# How to find sum of the series 2+ 10+ 18+.... n in Python?

I'm a new learner and wondering how to do it. I can do it in c programming

12/2/2019 3:58:55 PM

Ishmum Tahzeeb17 Answers

New AnswerYou just need to use range() and sum() : result = sum(range(2, n, 8)) where n is the ending value. In case you don't know, the third argument of range() is optional (it defaults to 1) and it is the step used to output values from 2 to n, giving you 2, 2+8, 2+8+8,..., until the last 2+8k that is smaller than n. Happy coding!

The easiest solution is this: num_list=[2, 4,3,5,1] sum(num_list) # returns sum of the number elements of the num_list.

Unless Python optimizes for this, it might be faster computationally to use the mathematical shortcut for an arithmetic series Sq= q*(a1 + aq) /2. In this case the nth term, n = 2+(q-1)*8. So with the correction from thoq! below, result=((n + 4)**2 - 4) /16 Here's code showing equivalence to sum(range(2,1000,8)), up to n=994. I haven't timed the two methods yet: https://code.sololearn.com/c9XMNrJqtmRf/?ref=app Or in terms of the qth term: result= (4 *q**2)-2*q I'll time this at some point to see if there's any speed difference compared to writing out the sum of a range. I'm guessing there won't be much. https://m.wikihow.com/Find-the-Sum-of-an-Arithmetic-Sequence

Hope J Your formula doesn't seem to work. This one does (I am sure it could be simplified): res = 8*(((n-2)/8 + 1)*(n-2)/8/2)+2*((n-2)/8)+2 Gonçalo Magalhaes It needs to be like this: sum(range(2,n+1,8)) Otherwise n is excluded from the sum.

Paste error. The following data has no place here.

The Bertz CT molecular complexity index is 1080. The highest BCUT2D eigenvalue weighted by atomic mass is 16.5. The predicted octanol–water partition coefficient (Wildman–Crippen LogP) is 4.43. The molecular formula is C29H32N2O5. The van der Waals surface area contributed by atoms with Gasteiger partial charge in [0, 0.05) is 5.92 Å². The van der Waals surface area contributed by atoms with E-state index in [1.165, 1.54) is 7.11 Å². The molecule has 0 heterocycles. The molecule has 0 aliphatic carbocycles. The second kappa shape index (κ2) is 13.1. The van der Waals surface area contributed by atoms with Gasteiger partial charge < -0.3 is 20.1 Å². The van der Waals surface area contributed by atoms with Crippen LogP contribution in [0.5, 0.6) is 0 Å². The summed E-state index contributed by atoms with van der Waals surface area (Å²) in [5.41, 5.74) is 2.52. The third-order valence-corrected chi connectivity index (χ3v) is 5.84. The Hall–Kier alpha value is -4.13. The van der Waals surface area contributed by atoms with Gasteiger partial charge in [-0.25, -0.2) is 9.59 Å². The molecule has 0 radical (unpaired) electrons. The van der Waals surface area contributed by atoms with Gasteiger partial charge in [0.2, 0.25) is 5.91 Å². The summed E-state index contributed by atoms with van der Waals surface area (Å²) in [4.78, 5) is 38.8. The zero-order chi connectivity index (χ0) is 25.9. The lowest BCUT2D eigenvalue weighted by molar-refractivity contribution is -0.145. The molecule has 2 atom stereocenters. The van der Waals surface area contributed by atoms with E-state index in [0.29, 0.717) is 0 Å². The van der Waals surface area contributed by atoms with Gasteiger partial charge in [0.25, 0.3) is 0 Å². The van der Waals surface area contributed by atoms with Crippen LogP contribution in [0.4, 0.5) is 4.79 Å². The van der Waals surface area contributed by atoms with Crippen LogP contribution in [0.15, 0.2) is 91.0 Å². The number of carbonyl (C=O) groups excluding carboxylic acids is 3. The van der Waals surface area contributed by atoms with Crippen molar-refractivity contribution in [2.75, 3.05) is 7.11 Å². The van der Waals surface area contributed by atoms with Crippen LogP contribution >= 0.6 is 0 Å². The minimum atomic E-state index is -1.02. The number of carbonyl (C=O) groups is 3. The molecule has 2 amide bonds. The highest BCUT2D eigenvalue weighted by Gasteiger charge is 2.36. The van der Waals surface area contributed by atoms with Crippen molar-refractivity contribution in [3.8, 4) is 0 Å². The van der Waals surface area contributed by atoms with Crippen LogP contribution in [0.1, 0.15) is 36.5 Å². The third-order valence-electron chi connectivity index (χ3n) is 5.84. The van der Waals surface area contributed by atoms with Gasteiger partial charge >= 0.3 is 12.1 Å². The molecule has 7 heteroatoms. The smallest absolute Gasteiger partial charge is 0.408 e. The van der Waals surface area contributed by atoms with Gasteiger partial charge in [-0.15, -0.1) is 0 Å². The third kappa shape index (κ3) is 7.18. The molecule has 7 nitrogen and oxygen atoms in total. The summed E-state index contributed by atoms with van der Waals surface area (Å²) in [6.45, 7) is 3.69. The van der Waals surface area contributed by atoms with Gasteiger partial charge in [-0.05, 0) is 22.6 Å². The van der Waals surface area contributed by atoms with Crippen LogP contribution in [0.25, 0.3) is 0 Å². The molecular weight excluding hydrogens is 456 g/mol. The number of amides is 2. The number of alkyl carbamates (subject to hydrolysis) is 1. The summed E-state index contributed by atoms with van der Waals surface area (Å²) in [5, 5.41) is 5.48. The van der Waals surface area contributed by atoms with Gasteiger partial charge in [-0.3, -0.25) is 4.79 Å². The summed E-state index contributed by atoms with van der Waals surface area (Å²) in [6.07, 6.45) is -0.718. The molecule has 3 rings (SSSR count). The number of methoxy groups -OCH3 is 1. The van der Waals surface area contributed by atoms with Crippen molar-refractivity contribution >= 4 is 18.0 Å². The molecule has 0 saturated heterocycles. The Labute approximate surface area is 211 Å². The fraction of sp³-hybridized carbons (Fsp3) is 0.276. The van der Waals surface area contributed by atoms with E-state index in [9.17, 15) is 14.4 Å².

I will not give you the exact code. What you do is 1. Define an empty list and the variable, say x, with value 2 2. While loop till x is not equal to n, adding 8 to x each time. 3. In each loop, add the new value of x to the list 4. In the end, find the sum of the list Hope I was clear and also that i understood what you want correctly

https://code.sololearn.com/clL46z1HnD25/?ref=app hope that helps. Just a suggestion, you should try yourself also

It works for me. n is the number of terms in the series (including the initial '2'). a(n) is the n'th term, s(n) is the sum of the first n terms. The formula I gave simplifies to: 4n^2-2n. n=1: 2 = 2. s(n)=4(1^2)-2(1) = 4-2= 2. n=2: 2 + 10 = 12. s(n)=4(2^2)-2(2)= 16 - 4 =12. n=3: 2 + 10 + 18 = 30. s(n)=4(3^2)-2(3)=4(9)-6=30. n=4: 2+10+18+26=56. s(n)=4(4^2)-2(4)=56. more generally, if you assume s(n) = 4n^2 - 2n, and we know that that the nth term a(n) = 2 + 8(n-1), you can show that s(n+1)=s(n)+a(n+1), so qed by induction.

Hope J I just tried your formula. Now that I am looking more closely at it I can see that it doesn't work because you were mixing up the variables as they were given in the task. There n is the last number in the series and not the count of numbers in the series.

Ok right. I think the right formula then is s(n) = [(n + 4)^2 - 4]/16. I only verified up to n=26 (four terms) .